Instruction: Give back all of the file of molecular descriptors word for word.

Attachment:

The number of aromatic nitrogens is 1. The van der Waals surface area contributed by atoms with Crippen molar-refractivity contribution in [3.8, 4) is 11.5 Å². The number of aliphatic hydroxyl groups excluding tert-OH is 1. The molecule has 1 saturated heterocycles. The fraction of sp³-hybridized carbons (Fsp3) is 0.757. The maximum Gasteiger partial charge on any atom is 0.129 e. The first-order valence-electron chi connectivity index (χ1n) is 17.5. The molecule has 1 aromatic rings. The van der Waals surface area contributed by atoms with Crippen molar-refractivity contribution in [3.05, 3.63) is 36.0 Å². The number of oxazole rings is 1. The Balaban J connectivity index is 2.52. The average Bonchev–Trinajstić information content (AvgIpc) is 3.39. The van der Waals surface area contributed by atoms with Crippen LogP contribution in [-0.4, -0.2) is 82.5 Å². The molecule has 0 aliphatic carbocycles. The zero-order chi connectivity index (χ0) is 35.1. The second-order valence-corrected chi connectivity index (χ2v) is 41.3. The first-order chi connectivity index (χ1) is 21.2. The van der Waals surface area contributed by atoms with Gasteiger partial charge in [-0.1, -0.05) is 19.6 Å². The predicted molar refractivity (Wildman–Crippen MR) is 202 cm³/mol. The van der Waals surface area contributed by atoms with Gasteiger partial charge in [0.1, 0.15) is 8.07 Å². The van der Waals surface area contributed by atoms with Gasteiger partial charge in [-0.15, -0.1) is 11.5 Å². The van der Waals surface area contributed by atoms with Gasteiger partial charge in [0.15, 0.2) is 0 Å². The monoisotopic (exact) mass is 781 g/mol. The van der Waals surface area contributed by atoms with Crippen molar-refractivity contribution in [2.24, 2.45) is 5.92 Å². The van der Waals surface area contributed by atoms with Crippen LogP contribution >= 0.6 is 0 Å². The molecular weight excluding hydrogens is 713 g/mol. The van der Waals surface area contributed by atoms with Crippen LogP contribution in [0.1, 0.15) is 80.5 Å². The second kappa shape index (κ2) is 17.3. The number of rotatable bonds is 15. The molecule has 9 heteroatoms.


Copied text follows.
The number of aromatic nitrogens is 1. The van der Waals surface area contributed by atoms with Crippen molar-refractivity contribution in [3.8, 4) is 11.5 Å². The number of aliphatic hydroxyl groups excluding tert-OH is 1. The molecule has 1 saturated heterocycles. The fraction of sp³-hybridized carbons (Fsp3) is 0.757. The maximum Gasteiger partial charge on any atom is 0.129 e. The first-order valence-electron chi connectivity index (χ1n) is 17.5. The molecule has 1 aromatic rings. The van der Waals surface area contributed by atoms with Crippen molar-refractivity contribution in [3.05, 3.63) is 36.0 Å². The number of oxazole rings is 1. The Balaban J connectivity index is 2.52. The average Bonchev–Trinajstić information content (AvgIpc) is 3.39. The van der Waals surface area contributed by atoms with Crippen LogP contribution in [-0.4, -0.2) is 82.5 Å². The molecule has 0 aliphatic carbocycles. The zero-order chi connectivity index (χ0) is 35.1. The second-order valence-corrected chi connectivity index (χ2v) is 41.3. The first-order chi connectivity index (χ1) is 21.2. The van der Waals surface area contributed by atoms with Gasteiger partial charge in [-0.1, -0.05) is 19.6 Å². The predicted molar refractivity (Wildman–Crippen MR) is 202 cm³/mol. The van der Waals surface area contributed by atoms with Gasteiger partial charge in [0.1, 0.15) is 8.07 Å². The van der Waals surface area contributed by atoms with Gasteiger partial charge in [-0.15, -0.1) is 11.5 Å². The van der Waals surface area contributed by atoms with Gasteiger partial charge in [0.15, 0.2) is 0 Å². The monoisotopic (exact) mass is 781 g/mol. The van der Waals surface area contributed by atoms with Crippen molar-refractivity contribution in [2.24, 2.45) is 5.92 Å². The van der Waals surface area contributed by atoms with Crippen LogP contribution >= 0.6 is 0 Å². The molecular weight excluding hydrogens is 713 g/mol. The van der Waals surface area contributed by atoms with Crippen LogP contribution in [0.1, 0.15) is 80.5 Å². The second kappa shape index (κ2) is 17.3. The number of rotatable bonds is 15. The molecule has 9 heteroatoms.